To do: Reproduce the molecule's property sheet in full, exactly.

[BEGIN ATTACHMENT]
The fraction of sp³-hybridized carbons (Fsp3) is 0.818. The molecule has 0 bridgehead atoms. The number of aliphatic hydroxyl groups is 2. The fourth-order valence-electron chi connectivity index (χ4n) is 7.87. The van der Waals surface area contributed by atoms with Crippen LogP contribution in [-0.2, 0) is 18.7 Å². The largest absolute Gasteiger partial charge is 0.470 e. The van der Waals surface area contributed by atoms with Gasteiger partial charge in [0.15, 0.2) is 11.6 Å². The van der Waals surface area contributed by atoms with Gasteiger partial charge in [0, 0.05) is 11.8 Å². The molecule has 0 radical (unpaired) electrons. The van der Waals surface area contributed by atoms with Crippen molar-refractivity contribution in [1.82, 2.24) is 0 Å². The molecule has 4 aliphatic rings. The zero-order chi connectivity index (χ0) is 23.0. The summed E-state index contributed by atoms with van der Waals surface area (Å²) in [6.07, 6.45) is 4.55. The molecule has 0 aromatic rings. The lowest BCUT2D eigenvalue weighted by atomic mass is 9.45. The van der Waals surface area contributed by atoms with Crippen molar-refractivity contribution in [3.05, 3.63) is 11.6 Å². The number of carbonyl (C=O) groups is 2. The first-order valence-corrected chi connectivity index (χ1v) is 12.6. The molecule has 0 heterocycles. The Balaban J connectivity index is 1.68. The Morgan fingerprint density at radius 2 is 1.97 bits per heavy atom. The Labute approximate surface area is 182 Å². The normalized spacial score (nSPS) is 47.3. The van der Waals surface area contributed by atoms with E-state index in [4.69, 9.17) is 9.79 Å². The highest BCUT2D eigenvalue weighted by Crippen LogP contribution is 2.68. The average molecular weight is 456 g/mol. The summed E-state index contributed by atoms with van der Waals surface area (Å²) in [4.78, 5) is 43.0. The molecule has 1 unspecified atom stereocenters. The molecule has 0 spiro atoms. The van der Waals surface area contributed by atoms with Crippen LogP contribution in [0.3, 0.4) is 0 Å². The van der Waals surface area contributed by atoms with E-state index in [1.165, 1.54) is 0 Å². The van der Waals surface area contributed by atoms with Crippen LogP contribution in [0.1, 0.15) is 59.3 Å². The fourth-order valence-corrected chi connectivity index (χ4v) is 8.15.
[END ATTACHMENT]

The fraction of sp³-hybridized carbons (Fsp3) is 0.818. The molecule has 0 bridgehead atoms. The number of aliphatic hydroxyl groups is 2. The fourth-order valence-electron chi connectivity index (χ4n) is 7.87. The van der Waals surface area contributed by atoms with Crippen LogP contribution in [-0.2, 0) is 18.7 Å². The largest absolute Gasteiger partial charge is 0.470 e. The van der Waals surface area contributed by atoms with Gasteiger partial charge in [0.15, 0.2) is 11.6 Å². The van der Waals surface area contributed by atoms with Gasteiger partial charge in [0, 0.05) is 11.8 Å². The molecule has 0 radical (unpaired) electrons. The van der Waals surface area contributed by atoms with Crippen molar-refractivity contribution in [1.82, 2.24) is 0 Å². The molecule has 4 aliphatic rings. The zero-order chi connectivity index (χ0) is 23.0. The summed E-state index contributed by atoms with van der Waals surface area (Å²) in [6.07, 6.45) is 4.55. The molecule has 0 aromatic rings. The lowest BCUT2D eigenvalue weighted by atomic mass is 9.45. The van der Waals surface area contributed by atoms with Crippen molar-refractivity contribution in [3.05, 3.63) is 11.6 Å². The number of carbonyl (C=O) groups is 2. The first-order valence-corrected chi connectivity index (χ1v) is 12.6. The molecule has 0 heterocycles. The Balaban J connectivity index is 1.68. The Morgan fingerprint density at radius 2 is 1.97 bits per heavy atom. The Labute approximate surface area is 182 Å². The normalized spacial score (nSPS) is 47.3. The van der Waals surface area contributed by atoms with E-state index in [4.69, 9.17) is 9.79 Å². The highest BCUT2D eigenvalue weighted by Crippen LogP contribution is 2.68. The average molecular weight is 456 g/mol. The summed E-state index contributed by atoms with van der Waals surface area (Å²) in [4.78, 5) is 43.0. The molecule has 1 unspecified atom stereocenters. The molecule has 0 spiro atoms. The van der Waals surface area contributed by atoms with Crippen LogP contribution in [0.3, 0.4) is 0 Å². The van der Waals surface area contributed by atoms with E-state index in [1.165, 1.54) is 0 Å². The van der Waals surface area contributed by atoms with Crippen LogP contribution in [0.1, 0.15) is 59.3 Å². The fourth-order valence-corrected chi connectivity index (χ4v) is 8.15.